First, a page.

The symbols of the Jewish wedding ceremony are familiar to many American Jews, regardless of their level of observance. The chuppah (bridal canopy), ketubah (Jewish marriage contract), simple wedding band(s), and breaking of glass, among other things, distinguish a Jewish wedding from its non-Jewish counterpart. Add to these the presence of both parents in the processional, klezmer or other Jewish music, and lifting the couple high in the air on chairs, and our sense of simcha (festive celebration) becomes even more tangible.
Less familiar to many Jews, however, are the many “updates” of traditional Jewish wedding rituals that have become increasingly popular among brides and grooms. An engaged Jewish couple has many options to choose from as they plan their ceremony, some of which would have been unheard of just 25 to 35 years ago.
At the core of these innovations is the advent of feminism, which has had a tremendous influence on Jewish lifecycle rituals. The wedding is no exception. The traditional notion of a groom “acquiring” his bride (in Hebrew, the kinyan) is particularly antithetical to the ideals of more liberal Jews, who champion an egalitarian mindset. As a result, the last generation of Jewish newlyweds has launched a re-visioning of certain symbols and rituals that reflect this contemporary perspective.
While Orthodox and other traditional Jews generally shun innovations in Jewish rituals, some modern wedding customs–such as adding a clause into the ketubah or adorning the chuppah — are within the bounds of traditional Jewish law and are being adopted by many Orthodox couples as well. Other egalitarian innovations — such as transforming the ketubah into a statement of love and commitment — are not acceptable according to traditional Jewish law and would not be adopted by Orthodox couples.
Ketubah: Legal Document or Statement of Commitment?
A deeper consideration of acquisition is an appropriate place to start our survey of these innovations. The text of the traditional ketubah, which has stayed largely the same for centuries, is entirely legalistic. There is no mention of God, love, or romance. Signed by two witnesses, the contract verifies that the groom has acquired the bride and agrees to provide for her, and includes a lien to be paid by the groom in the case of a divorce. The bride accepts the arrangement.
Since the 1970s, Jewish couples have dealt with these limitations on the woman’s role in a variety of ways. Some maintain the traditional Aramaic ketubah text but add a clause that uses financial incentives to encourage the husband to grant the wife a religious divorce in the event that the marriage ends. These extra words help protect the woman from becoming an agunah (a “chained wife”). This situation results when the husband will not grant the wife a get (a Jewish bill of divorce), thus preventing her from being able to marry again (in accordance with Jewish law).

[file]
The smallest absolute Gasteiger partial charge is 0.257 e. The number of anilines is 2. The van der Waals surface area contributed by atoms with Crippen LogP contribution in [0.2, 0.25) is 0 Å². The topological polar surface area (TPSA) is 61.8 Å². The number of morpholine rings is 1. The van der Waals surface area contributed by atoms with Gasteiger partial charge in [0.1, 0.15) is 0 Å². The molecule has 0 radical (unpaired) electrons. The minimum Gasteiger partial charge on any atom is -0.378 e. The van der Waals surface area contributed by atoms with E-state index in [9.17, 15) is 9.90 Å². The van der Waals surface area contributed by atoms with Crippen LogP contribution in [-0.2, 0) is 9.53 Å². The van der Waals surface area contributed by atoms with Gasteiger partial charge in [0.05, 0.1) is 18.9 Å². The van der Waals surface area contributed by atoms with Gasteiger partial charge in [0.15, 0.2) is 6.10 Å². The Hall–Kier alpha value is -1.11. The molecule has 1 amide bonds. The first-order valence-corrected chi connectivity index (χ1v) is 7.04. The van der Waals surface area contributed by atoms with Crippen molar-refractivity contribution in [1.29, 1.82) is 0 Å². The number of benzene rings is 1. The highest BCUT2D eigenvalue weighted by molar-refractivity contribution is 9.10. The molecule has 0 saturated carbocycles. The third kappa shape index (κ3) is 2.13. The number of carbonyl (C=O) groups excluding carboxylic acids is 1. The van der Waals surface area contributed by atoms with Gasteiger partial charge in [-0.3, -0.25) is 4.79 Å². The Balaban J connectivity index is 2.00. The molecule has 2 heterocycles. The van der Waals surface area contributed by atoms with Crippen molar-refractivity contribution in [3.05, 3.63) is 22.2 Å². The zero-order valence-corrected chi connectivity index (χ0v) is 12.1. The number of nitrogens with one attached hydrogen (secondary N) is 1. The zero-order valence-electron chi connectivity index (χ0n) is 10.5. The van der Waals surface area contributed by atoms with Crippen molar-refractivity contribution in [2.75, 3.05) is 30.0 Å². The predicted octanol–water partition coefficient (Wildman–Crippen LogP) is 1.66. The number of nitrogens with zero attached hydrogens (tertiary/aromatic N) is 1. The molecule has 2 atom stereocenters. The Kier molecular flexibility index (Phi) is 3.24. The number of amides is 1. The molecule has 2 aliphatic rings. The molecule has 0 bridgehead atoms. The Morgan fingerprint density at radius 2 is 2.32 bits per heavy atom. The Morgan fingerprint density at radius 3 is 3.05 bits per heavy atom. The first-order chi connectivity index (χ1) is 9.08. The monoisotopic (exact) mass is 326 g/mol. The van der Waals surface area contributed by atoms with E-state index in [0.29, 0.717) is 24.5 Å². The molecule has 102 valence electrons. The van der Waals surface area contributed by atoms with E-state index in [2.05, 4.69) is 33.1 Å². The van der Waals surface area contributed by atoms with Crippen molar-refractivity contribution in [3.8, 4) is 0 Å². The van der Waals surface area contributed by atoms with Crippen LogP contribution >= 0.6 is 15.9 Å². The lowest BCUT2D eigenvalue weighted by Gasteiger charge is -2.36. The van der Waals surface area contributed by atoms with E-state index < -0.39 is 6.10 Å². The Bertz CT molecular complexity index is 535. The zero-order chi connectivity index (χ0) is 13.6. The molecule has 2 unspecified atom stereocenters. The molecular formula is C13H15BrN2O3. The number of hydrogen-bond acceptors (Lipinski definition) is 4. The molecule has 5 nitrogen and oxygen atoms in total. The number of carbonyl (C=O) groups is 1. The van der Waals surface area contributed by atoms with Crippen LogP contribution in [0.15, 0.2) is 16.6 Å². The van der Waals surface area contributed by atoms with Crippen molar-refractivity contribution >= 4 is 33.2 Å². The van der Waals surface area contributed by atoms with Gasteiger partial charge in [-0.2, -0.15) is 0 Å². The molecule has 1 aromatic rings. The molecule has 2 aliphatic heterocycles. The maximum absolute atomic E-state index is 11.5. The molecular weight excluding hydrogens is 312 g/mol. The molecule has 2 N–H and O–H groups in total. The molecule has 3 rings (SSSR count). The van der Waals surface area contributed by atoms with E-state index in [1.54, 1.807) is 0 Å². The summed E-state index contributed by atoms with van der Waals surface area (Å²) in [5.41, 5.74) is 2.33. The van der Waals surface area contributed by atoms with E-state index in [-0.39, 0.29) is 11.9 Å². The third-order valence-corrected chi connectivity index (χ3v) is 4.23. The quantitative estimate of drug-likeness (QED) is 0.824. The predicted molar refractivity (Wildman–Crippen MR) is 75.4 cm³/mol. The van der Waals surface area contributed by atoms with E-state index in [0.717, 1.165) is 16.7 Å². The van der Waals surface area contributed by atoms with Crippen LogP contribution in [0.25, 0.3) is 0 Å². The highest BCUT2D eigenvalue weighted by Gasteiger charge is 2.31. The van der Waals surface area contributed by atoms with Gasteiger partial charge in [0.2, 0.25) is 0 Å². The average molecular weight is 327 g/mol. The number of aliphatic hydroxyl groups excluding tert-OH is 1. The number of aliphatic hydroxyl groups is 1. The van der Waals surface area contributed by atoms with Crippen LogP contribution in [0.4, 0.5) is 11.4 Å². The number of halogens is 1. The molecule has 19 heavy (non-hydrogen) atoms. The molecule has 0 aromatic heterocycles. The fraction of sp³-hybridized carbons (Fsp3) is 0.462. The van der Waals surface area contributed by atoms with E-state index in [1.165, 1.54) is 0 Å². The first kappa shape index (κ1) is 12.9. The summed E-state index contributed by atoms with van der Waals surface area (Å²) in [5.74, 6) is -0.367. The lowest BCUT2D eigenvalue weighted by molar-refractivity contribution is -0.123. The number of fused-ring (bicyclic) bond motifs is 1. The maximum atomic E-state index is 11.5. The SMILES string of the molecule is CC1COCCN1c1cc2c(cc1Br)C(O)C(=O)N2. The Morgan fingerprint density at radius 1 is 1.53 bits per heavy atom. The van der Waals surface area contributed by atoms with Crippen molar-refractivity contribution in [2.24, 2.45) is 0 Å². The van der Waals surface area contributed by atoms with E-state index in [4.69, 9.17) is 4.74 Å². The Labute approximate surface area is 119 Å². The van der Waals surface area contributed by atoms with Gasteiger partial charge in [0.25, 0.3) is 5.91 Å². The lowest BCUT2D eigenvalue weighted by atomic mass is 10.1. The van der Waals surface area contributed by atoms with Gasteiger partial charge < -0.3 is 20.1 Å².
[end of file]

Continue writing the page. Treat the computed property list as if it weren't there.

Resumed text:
Other couples also maintain the Aramaic text but choose their own English text that describes the home they want to build together or the nature of the love they share. A number of sample English texts exist on the Internet, for instance. Still other couples do away with the Aramaic entirely. These couples may compose their own ketubot in English and Hebrew in accordance with the values they want to govern their marriage.
Multiple options also exist for those couples who choose not to follow the traditional requirement that witnesses be Jewish men. Some couples ask four witnesses — two men and two women, rather than the traditionally required two men — to sign, while others take a fully egalitarian attitude toward witnesses, asking two women or a woman and a man to sign. Some couples ask all present at the ceremony to sign the ketubah, either under or on all sides of the text.
Today’s ketubot also differ from those of [immediately] past generations in regard to their artistry. Many modern-day couples choose their ketubot from “galleries,” both real and virtual. Some design their own ketubot with treasured symbols, or commission a Jewish artist to do it for them. Far from a piece of paper kept in a drawer for safekeeping, today’s ketubot are typically adorned, framed, and prominently displayed in Jewish homes.
In adding ornamentation to their ketubah, couples today are not so much inventing a new tradition as reviving an old one. Most prominently in the late medieval period in Middle Eastern nations, Jews decorated their ketubot with brilliant illumination.
Most radically, perhaps, some couples have chosen to revise the entire notion of “ketubah” altogether. Instead they engage in a brit ahuvim (covenant of lovers). This agreement allows for each spouse to share in an equal partnership; no suggestion of “acquisition” is made at all. A ceremony of this nature does not use a ketubah or rings in the traditional sense. Instead the couple signs a document describing their commitment to each other. Lesbian, gay, and heterosexual couples have formed britot ahuvim.